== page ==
Project description:Retroviral and lentiviral vectors are mostly pseudotyped and often purified and concentrated via ultracentrifugation. In this study, we quantified and compared the stabilities of retroviral [murine leukemia virus (MLV)-based] and lentiviral [human immunodeficiency virus (HIV)-1-based] vectors pseudotyped with relatively mechanically stable envelope proteins, vesicular stomatitis virus glycoproteins (VSVGs), and the influenza virus WSN strain envelope proteins against ultracentrifugation. Lentiviral genomic and functional particles were more stable than the corresponding retroviral particles against ultracentrifugation when pseudotyped with VSVGs. However, both retroviral and lentiviral particles were unstable when pseudotyped with the influenza virus WSN strain envelope proteins. Therefore, the stabilities of pseudotyped retroviral and lentiviral vectors against ultracentrifugation process are a function of not only the type of envelope proteins, but also the type of viral internal core (MLV or HIV-1 core). In addition, the fraction of functional viral particles among genomic viral particles greatly varied at times during packaging, depending on the type of envelope proteins used for pseudotyping and the viral internal core.
Project description:Human CD317 (BST-2/tetherin) is an intrinsic immunity factor that blocks the release of retroviruses, filoviruses, herpesviruses, and arenaviruses. It is unclear whether CD317 expressed endogenously in rodent cells has the capacity to interfere with the replication of the retroviral rodent pathogen murine leukemia virus (MLV) or, in the context of small-animal model development, contributes to the well-established late-phase restriction of human immunodeficiency virus type 1 (HIV-1). Here, we show that small interfering RNA (siRNA)-mediated knockdown of CD317 relieved a virion release restriction and markedly enhanced the egress of HIV-1, HIV-2, and simian immunodeficiency virus (SIV) in rat cells, including primary macrophages. Moreover, rodent CD317 potently inhibited MLV release, and siRNA-mediated depletion of CD317 in a mouse T-cell line resulted in the accelerated spread of MLV. Several virus-encoded antagonists have recently been reported to overcome the restriction imposed by human or monkey CD317, including HIV-1 Vpu, envelope glycoproteins of HIV-2 and Ebola virus, Kaposi's sarcoma-associated herpesvirus K5, and SIV Nef. In contrast, both rat and mouse CD317 showed a high degree of resistance to these viral antagonists. These data suggest that CD317 is a broadly acting and conserved mediator of innate control of retroviral infection and pathogenesis that restricts the release of retroviruses and lentiviruses in rodents. The high degree of resistance of the rodent CD317 restriction factors to antagonists from primate viruses has implications for HIV-1 small-animal model development and may guide the design of novel antiviral interventions.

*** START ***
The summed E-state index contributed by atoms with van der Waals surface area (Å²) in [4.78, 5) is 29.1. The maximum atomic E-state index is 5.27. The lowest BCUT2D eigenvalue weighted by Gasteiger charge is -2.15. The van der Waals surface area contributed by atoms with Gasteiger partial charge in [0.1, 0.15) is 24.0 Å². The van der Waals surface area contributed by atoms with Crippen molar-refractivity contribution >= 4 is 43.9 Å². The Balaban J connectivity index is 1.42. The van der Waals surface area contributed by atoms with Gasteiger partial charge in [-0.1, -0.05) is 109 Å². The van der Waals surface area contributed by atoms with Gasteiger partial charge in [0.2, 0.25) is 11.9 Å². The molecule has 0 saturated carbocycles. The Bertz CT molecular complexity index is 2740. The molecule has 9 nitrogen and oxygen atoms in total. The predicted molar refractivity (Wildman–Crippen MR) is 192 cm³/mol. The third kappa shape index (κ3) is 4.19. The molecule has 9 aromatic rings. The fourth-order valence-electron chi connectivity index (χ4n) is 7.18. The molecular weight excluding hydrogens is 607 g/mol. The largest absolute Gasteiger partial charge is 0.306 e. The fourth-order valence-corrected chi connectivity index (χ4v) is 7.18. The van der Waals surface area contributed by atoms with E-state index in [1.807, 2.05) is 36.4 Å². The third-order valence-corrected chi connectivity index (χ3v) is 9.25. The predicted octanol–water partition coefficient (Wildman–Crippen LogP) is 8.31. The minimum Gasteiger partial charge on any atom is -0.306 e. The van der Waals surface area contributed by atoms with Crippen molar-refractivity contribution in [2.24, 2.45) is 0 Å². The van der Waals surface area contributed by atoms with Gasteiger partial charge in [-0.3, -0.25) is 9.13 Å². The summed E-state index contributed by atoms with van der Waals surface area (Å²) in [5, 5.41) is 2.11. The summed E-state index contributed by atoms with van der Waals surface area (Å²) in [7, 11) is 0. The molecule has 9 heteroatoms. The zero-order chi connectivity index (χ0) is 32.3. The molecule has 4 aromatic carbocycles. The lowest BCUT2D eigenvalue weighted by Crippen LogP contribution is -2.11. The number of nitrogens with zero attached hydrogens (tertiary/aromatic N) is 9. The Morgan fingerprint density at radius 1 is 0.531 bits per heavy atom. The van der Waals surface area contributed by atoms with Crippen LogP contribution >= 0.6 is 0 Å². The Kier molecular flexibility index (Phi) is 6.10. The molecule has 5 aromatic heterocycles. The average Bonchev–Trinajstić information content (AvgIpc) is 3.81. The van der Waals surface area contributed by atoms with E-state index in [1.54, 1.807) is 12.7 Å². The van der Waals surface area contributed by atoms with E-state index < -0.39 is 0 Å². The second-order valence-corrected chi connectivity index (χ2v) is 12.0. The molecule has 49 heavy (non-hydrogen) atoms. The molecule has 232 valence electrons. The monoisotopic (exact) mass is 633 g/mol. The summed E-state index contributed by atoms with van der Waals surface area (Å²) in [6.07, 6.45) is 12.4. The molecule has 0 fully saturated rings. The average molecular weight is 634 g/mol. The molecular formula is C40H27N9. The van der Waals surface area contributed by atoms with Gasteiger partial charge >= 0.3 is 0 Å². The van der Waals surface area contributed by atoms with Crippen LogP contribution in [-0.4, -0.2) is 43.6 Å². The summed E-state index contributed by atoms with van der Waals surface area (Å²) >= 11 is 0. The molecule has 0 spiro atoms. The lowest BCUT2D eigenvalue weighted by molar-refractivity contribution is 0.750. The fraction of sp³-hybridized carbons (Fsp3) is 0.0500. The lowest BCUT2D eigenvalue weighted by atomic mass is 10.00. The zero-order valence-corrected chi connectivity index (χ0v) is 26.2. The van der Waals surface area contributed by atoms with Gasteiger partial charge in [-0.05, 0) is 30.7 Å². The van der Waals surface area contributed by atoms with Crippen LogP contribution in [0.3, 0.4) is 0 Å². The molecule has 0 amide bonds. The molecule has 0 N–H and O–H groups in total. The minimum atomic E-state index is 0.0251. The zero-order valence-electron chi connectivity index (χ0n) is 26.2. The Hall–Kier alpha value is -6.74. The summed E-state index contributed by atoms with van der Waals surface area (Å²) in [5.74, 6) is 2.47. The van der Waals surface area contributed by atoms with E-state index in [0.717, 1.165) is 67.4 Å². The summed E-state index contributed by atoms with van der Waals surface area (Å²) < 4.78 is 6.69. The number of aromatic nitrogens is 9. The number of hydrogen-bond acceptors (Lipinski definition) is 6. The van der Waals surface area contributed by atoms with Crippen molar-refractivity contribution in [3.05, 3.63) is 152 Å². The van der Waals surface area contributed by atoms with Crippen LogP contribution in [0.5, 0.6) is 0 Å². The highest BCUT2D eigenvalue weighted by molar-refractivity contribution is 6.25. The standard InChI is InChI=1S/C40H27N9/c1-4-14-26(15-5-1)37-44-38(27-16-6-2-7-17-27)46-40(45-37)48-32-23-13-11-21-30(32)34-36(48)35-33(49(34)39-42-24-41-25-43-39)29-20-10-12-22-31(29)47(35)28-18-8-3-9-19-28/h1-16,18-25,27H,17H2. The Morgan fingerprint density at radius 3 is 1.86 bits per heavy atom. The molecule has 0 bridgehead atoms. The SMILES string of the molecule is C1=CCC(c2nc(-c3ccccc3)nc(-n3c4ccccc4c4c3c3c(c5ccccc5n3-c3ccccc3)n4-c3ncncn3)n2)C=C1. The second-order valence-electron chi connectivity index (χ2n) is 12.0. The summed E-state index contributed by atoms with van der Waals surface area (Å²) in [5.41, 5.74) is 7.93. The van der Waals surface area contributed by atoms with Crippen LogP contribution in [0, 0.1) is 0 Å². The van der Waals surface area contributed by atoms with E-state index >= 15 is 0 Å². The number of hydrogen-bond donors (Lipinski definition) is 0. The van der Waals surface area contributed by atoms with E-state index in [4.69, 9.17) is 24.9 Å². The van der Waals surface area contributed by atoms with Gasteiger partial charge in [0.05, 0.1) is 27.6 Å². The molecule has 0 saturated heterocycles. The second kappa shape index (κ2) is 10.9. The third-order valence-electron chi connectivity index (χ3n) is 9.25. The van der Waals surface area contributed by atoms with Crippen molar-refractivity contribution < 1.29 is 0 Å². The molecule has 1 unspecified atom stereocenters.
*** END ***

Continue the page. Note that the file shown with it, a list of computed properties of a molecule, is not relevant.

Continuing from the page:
Project description:We have constructed a replication-competent gammaretrovirus (SL3-AP) capable of using the human G-protein-coupled receptor hAPJ as its entry receptor. The envelope protein of the virus was made by insertion of the 13-amino-acid peptide ligand for hAPJ, flanked by linker sequences, into one of the variable loops of the receptor binding domain of SL3-2, a murine leukemia virus (MLV) that uses the xenotropic-polytropic virus receptor Xpr1 and which has a host range limited to murine cells. This envelope protein can utilize hAPJ as well as murine Xpr1 for entry into host cells with equal efficiencies. In addition, the SL3-AP virus replicates in cells expressing either of its receptors, hAPJ and murine Xpr1, and causes resistance to superinfection and downregulation of hAPJ in infected cells. Thus, SL3-AP is the first example of a retargeted replication-competent retrovirus, with replication characteristics and receptor interference properties similar to those of natural isolates.
Project description:Genome instability is a hallmark of cancer. Common fragile sites (CFSs) are specific regions in the human genome that are sensitive to replication stress and are prone to genomic instability in different cancer types. Here we molecularly cloned a new CFS, FRA11H, in 11q13. The genomic region of FRA11H harbors a hotspot of chromosomal breakpoints found in different types of cancer, indicating that this region is unstable during cancer development. We further found that FRA11H is a hotspot for integrations of Murine Leukemia Virus (MLV)-based vectors, following CD34+ infections in vitro as well as ex-vivo during gene therapy trials. Importantly, we found that the MLV-based vector infection in-vitro leads to replication perturbation, DNA damage and increased CFS expression. This suggests that infection by MLV-based vectors leads to replication-induced genome instability, raising further concerns regarding the use of retroviral vectors in gene therapy trials.
Project description:Retroviral transduction is routinely used to generate cell lines expressing exogenous non-viral genes. Here, we show that human cells transduced to stably express GFP transfer GFP gene to non-transduced cells. This horizontal gene transfer was mediated by a fraction of extracellular membrane vesicles that were released by the transduced cells. These vesicles carried endogenous retroviral envelope protein syncytin 1 and essentially acted as replication-competent retroviruses. The ability to transfer the GFP gene correlated with the levels of syncytin 1 expression in the transduced cells and depended on the fusogenic activity of this protein, substantiating the hypothesis that endogenous syncytin 1 mediates fusion stage in the delivery of extracellular vesicle cargo into target cells. Our findings suggest that testing for replication-competent retroviruses, a routine safety test for transduced cell products in clinical studies, should be also carried out for cell lines generated by retroviral vectors in in vitro studies.